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Employment Law Blog
James Tarquin, P.A
As part of our commitment to assist and educate employees in fighting back against the abusive employment practices of employers, we offer a broad range of information about employment law issues in our employment blog.

Can Sexual Harassment Over The Course Of Just One Day Create A Hostile Work Environment?

Male foreman flirting talking with female colleague worker dissatisfied and boring, sexual harassment situation bully in workplace

Having represented sexual harassment victims for more than two decades, our sexual harassment lawyers in Marion County, Florida know that employees routinely argue that a sexually hostile work environment claim fails as a matter of law unless the harassment involves repeated conduct occurring over a series of days or even years. In the absence of continuous, on-going sexual harassment, according to employers, a sexual harassment claim fails to meet the threshold requirement of pervasiveness required to sustain a hostile work environment claim. In this article, our sexual harassment lawyers in Marion County, Florida explain how the decision in Kearns v. RCS Trucking & Freight, Inc., Case No. 22-cv-1200 (E.D. Vir. July 31, 2023) shows that sexual harassment which occurs over the course of only one day can rise to the level of pervasiveness to create a hostile work environment in violation of federal employment discrimination law.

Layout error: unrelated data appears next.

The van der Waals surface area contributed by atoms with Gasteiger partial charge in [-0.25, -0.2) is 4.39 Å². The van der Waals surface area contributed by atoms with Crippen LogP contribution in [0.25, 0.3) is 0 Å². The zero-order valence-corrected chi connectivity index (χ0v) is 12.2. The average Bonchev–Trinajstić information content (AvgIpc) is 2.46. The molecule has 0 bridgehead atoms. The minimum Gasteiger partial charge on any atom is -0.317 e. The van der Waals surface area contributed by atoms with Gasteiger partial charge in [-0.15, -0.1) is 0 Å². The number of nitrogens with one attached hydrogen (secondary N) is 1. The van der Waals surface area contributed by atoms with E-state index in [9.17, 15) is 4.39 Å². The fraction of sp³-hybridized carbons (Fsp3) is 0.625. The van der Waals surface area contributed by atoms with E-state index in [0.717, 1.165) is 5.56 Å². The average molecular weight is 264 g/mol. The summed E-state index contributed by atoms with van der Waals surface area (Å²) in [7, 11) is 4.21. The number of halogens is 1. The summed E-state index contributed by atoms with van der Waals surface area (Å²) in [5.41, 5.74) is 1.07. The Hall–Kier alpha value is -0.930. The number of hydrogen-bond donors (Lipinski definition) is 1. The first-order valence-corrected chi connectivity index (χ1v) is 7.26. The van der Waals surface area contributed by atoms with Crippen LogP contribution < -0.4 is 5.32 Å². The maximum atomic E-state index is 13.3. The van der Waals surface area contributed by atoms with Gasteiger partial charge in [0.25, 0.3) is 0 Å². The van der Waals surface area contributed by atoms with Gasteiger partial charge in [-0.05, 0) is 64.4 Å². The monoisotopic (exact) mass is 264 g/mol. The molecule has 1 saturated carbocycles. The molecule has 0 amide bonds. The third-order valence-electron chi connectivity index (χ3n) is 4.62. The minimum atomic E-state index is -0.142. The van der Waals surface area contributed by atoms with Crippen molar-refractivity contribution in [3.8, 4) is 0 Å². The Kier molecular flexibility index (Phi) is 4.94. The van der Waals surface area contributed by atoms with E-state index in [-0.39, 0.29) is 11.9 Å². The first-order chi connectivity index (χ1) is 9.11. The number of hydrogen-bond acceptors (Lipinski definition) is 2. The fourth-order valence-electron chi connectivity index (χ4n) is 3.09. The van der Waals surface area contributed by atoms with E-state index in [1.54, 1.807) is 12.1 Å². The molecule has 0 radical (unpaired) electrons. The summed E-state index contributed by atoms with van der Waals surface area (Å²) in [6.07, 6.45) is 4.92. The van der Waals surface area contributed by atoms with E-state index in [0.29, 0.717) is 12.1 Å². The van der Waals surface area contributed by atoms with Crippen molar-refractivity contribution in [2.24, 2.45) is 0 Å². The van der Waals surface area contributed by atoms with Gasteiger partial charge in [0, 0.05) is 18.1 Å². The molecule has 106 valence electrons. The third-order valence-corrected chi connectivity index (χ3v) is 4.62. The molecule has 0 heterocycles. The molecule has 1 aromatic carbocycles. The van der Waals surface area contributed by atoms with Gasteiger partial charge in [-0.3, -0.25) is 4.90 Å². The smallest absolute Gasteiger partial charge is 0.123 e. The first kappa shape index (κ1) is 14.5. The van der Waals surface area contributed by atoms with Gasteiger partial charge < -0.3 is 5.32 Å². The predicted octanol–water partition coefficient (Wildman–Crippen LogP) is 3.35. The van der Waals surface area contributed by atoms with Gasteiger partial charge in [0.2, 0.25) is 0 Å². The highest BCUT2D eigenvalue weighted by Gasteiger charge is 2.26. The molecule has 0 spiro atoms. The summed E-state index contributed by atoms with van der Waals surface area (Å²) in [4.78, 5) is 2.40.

Protection From Sexual Harassment

Title VII of the Civil Rights Act of 1964 (Title VII) protects employees from sex discrimination. Under long-standing law, sexual harassment is a form of sex discrimination forbidden by Title VII. In Meritor Sav. Bank, FSB v. Vinson,  477 U.S. 57 (1986), the U.S. Supreme Court ruled that Title VII does not require employees to run a “gauntlet of sexual abuse in return for the privilege of being allowed to work and make a living.” To violate Title VII, sexual harassment must be sufficiently severe or pervasive to alter the conditions of the victim’s employment and create a hostile working environment. In Harris v. Forklift Sys., Inc.,510 U.S. 17 (1993), the Supreme Court determined that the factors relevant in determining whether a hostile work environment has been created “may include the frequency of the discriminatory conduct; its severity; whether it is physically threatening or humiliating; or a mere offensive utterance; and whether it unreasonably interferes with an employee’s work performance.”

Sexual Harassment Lawsuit

In Kearnsa woman named Kearns brought a sexual harassment claim against her former employer, RCS Trucking & Freight, Inc. (RCS Trucking), pursuant to Title VII. Kearns claims that she was sexually harassed by the President of RCS Trucking in violation of Title VII.

On December 4, 2017, Kearns began working for RCS Trucking as a Driver Manager. In March 2020, the President of RCS Trucking and Kearns traveled together on a work trip. The President allegedly had specifically requested that Kearns accompany him on this trip, which consisted of driving round-trip from Virginia to Pennsylvania to make a delivery to a client. During the trip, according to Kearns, the President subjected her to sexually graphic remarks and explicit sexual advances.